Mrs. God is the tale of a college professor, William Standish, caught in a triangle of disappointments: with his job at a second rate college, with his wife who had an affair, and with himself for not being able to produce the necessary critical essays required by his profession. Just as he is about to succumb to the pressures of his life, he receives a coveted Fellowship at an English manor house called Esswood, owned by the Seneschal family**. This ancient manor, to which few scholars have been invited, is reputed to have an incredible library full of the personal writings of the great, and not so great, modern writers who spent time there. As for Standish, he sees this as a prime opportunity to kill two birds with one stone: a) take a much needed break from the strain of his marriage and b) research the personal papers of his relative, Isobel Standish, a minor twentieth century poet whose only published work, Crack, Whack and Wheel, delved into the power of words by deconstructing language into only its essential parts. The latter he plans to turn into a series of essays and books which when published will ultimately save his career.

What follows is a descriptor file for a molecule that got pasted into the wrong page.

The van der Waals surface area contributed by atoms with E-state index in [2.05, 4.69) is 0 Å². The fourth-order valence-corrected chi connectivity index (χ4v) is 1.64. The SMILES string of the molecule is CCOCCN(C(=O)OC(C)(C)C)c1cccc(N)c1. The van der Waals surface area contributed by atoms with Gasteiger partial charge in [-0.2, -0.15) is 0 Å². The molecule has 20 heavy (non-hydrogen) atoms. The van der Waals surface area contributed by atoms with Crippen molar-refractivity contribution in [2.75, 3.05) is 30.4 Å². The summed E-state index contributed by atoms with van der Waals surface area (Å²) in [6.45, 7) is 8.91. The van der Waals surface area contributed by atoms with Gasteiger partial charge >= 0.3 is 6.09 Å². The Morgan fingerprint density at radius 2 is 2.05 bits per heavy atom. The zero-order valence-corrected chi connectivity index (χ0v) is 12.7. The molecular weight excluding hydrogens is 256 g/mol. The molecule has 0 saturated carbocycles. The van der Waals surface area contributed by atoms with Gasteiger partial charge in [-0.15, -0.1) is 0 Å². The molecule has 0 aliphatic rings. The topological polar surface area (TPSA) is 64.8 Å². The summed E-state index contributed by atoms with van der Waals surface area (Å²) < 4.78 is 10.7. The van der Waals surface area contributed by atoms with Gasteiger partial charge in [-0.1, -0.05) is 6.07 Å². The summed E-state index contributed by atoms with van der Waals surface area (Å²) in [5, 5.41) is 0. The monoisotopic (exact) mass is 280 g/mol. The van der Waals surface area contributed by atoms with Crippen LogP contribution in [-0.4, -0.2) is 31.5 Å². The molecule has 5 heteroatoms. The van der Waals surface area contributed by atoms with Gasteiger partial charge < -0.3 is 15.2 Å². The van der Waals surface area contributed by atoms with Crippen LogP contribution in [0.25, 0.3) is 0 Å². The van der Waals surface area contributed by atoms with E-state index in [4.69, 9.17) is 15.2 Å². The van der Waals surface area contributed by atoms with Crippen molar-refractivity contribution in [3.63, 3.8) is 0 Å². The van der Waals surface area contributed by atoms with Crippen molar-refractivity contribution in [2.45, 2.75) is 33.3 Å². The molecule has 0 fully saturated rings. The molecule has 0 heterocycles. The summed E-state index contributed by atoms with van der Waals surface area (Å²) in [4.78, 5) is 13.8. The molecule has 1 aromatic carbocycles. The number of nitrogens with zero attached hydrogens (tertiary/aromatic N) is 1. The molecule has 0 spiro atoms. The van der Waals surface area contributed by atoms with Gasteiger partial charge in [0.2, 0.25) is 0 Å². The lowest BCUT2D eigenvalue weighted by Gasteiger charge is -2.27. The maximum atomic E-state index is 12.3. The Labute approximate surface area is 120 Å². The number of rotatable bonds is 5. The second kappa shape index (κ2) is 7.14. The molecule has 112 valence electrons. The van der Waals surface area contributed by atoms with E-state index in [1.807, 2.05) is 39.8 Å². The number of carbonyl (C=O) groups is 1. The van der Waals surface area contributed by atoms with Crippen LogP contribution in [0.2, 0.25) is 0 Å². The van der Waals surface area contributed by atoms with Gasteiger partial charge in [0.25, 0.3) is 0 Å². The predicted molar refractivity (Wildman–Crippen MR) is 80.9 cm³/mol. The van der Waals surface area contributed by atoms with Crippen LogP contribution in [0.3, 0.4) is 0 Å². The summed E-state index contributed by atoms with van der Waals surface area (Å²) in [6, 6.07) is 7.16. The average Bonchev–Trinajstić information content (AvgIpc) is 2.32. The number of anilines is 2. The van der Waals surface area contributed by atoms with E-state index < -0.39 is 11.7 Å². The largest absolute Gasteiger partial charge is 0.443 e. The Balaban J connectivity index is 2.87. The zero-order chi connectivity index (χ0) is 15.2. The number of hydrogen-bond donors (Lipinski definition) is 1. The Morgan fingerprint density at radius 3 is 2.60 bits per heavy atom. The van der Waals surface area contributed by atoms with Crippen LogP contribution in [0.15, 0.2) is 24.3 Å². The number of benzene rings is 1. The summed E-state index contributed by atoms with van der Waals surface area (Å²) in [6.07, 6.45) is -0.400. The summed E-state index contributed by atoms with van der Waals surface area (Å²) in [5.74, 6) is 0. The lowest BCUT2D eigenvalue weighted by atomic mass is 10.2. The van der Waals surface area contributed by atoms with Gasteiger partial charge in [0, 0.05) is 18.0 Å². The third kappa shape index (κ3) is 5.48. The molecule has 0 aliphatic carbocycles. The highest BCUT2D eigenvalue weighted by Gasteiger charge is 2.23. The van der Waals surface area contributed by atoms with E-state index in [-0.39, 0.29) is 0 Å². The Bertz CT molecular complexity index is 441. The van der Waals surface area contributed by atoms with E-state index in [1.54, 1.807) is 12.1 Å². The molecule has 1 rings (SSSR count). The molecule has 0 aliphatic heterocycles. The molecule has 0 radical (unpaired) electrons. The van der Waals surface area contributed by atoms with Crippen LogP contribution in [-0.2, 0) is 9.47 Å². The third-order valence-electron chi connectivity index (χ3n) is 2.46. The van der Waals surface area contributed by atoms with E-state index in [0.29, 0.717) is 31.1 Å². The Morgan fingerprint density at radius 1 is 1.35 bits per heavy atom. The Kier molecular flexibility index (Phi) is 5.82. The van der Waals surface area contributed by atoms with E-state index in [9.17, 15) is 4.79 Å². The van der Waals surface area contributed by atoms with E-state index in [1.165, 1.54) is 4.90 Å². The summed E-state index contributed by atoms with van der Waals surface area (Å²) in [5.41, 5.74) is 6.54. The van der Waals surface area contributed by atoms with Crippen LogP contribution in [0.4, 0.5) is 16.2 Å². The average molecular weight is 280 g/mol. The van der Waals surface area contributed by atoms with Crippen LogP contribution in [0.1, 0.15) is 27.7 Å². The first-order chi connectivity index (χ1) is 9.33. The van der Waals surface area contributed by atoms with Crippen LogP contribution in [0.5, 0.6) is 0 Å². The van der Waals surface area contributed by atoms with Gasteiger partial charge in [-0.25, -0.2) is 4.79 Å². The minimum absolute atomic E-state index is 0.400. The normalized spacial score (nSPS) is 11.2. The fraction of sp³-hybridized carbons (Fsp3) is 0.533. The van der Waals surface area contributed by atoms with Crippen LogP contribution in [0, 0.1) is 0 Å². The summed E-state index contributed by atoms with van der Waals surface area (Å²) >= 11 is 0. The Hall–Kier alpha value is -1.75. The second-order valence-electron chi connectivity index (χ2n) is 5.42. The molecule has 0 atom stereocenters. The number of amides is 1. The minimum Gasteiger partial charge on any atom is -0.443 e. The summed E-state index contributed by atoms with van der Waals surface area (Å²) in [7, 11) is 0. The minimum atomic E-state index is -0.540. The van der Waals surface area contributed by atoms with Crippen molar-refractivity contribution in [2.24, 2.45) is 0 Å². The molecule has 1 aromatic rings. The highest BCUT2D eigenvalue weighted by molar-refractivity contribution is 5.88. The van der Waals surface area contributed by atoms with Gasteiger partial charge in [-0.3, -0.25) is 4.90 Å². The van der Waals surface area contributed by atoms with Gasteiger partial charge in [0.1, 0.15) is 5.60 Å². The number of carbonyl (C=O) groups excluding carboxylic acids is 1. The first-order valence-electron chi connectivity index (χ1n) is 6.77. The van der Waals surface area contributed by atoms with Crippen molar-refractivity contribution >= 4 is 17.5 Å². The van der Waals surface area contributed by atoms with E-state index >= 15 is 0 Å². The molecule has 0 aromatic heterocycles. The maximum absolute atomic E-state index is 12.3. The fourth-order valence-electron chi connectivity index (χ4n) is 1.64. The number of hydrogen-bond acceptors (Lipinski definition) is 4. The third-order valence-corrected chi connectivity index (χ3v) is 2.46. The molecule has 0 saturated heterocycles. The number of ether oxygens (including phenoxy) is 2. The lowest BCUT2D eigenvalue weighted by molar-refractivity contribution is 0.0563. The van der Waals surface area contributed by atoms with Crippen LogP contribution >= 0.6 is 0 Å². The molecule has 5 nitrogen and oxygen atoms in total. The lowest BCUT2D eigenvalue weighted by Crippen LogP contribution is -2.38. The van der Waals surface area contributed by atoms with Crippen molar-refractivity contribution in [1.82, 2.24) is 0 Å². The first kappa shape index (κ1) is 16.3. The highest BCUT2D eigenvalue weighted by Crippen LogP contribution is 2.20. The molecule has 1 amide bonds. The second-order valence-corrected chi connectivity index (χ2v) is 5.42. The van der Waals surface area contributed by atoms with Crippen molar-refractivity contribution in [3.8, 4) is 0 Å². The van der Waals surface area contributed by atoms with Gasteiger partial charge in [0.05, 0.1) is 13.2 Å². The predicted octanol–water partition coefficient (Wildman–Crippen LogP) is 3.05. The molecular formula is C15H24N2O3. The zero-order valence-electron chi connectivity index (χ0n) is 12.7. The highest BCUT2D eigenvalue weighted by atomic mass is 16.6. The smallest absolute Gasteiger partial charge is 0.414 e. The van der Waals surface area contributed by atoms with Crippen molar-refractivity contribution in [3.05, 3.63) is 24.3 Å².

This is the story of a journey, both physical and psychological. On the surface, Standish is taking a perfectly normal trip to conduct research, something that every collegiate professor is expected to do, but below this lies an undercurrent of his shifting state of mind. Right from the start, it is apparent that Standish is unhappy in his life, and the narrative is rife with allusions to occurrences in his past. As the story progresses, these allusions are fleshed out to a certain extent, though the reliability as to their veracity comes into question as you realize that he is spiraling deeper and deeper into madness (good example of the use of an unreliable narrator). This realization comes near the end of the story, after Straub has cleverly deceived you into believing you are reading a dark and disturbing ghost story. However, after finishing the book, and looking back at all the clues, the descriptions of what Standish encounters can easily be viewed as the developing delusions of a megalomaniac. In the end, Standish peels back all the layers of his being and becomes the monster he perceives within, ultimately destroying not only himself in the process, but something ancient and beautiful as well. Out of destruction, creation. Out of deconstruction, the essence of life, though that life be twisted and wrought of pure evil.